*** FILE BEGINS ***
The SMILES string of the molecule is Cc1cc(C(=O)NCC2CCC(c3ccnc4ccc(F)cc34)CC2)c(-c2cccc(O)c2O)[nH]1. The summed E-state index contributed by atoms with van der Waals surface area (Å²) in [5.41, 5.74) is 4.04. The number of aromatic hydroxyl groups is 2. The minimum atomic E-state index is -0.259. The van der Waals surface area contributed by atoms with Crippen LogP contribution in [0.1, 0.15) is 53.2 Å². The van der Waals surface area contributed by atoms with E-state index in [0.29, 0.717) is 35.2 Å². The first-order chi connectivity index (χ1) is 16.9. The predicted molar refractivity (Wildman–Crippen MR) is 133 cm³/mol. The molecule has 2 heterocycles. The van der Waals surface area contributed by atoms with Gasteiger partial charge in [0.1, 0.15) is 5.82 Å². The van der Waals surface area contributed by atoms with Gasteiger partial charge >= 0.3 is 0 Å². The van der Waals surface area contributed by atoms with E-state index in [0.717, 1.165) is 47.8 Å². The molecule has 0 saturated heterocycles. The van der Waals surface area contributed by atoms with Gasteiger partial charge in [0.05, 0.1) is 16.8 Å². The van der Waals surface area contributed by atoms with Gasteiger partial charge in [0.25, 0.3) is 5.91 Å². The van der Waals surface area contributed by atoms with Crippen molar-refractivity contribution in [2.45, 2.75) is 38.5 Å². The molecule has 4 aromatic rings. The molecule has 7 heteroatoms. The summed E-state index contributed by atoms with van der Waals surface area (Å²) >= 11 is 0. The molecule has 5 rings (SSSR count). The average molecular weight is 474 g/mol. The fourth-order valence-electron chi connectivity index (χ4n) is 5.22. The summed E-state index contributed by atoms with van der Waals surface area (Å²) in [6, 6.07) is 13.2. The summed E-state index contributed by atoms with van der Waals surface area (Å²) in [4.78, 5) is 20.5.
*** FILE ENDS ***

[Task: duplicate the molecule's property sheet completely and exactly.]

The SMILES string of the molecule is Cc1cc(C(=O)NCC2CCC(c3ccnc4ccc(F)cc34)CC2)c(-c2cccc(O)c2O)[nH]1. The summed E-state index contributed by atoms with van der Waals surface area (Å²) in [5.41, 5.74) is 4.04. The number of aromatic hydroxyl groups is 2. The minimum atomic E-state index is -0.259. The van der Waals surface area contributed by atoms with Crippen LogP contribution in [0.1, 0.15) is 53.2 Å². The van der Waals surface area contributed by atoms with E-state index in [0.29, 0.717) is 35.2 Å². The first-order chi connectivity index (χ1) is 16.9. The predicted molar refractivity (Wildman–Crippen MR) is 133 cm³/mol. The molecule has 2 heterocycles. The van der Waals surface area contributed by atoms with Gasteiger partial charge in [0.1, 0.15) is 5.82 Å². The van der Waals surface area contributed by atoms with Gasteiger partial charge >= 0.3 is 0 Å². The van der Waals surface area contributed by atoms with E-state index in [0.717, 1.165) is 47.8 Å². The molecule has 0 saturated heterocycles. The van der Waals surface area contributed by atoms with Gasteiger partial charge in [0.05, 0.1) is 16.8 Å². The van der Waals surface area contributed by atoms with Gasteiger partial charge in [0.25, 0.3) is 5.91 Å². The van der Waals surface area contributed by atoms with Crippen molar-refractivity contribution in [2.45, 2.75) is 38.5 Å². The molecule has 4 aromatic rings. The molecule has 7 heteroatoms. The summed E-state index contributed by atoms with van der Waals surface area (Å²) >= 11 is 0. The molecule has 5 rings (SSSR count). The average molecular weight is 474 g/mol. The fourth-order valence-electron chi connectivity index (χ4n) is 5.22. The summed E-state index contributed by atoms with van der Waals surface area (Å²) in [6, 6.07) is 13.2. The summed E-state index contributed by atoms with van der Waals surface area (Å²) in [4.78, 5) is 20.5.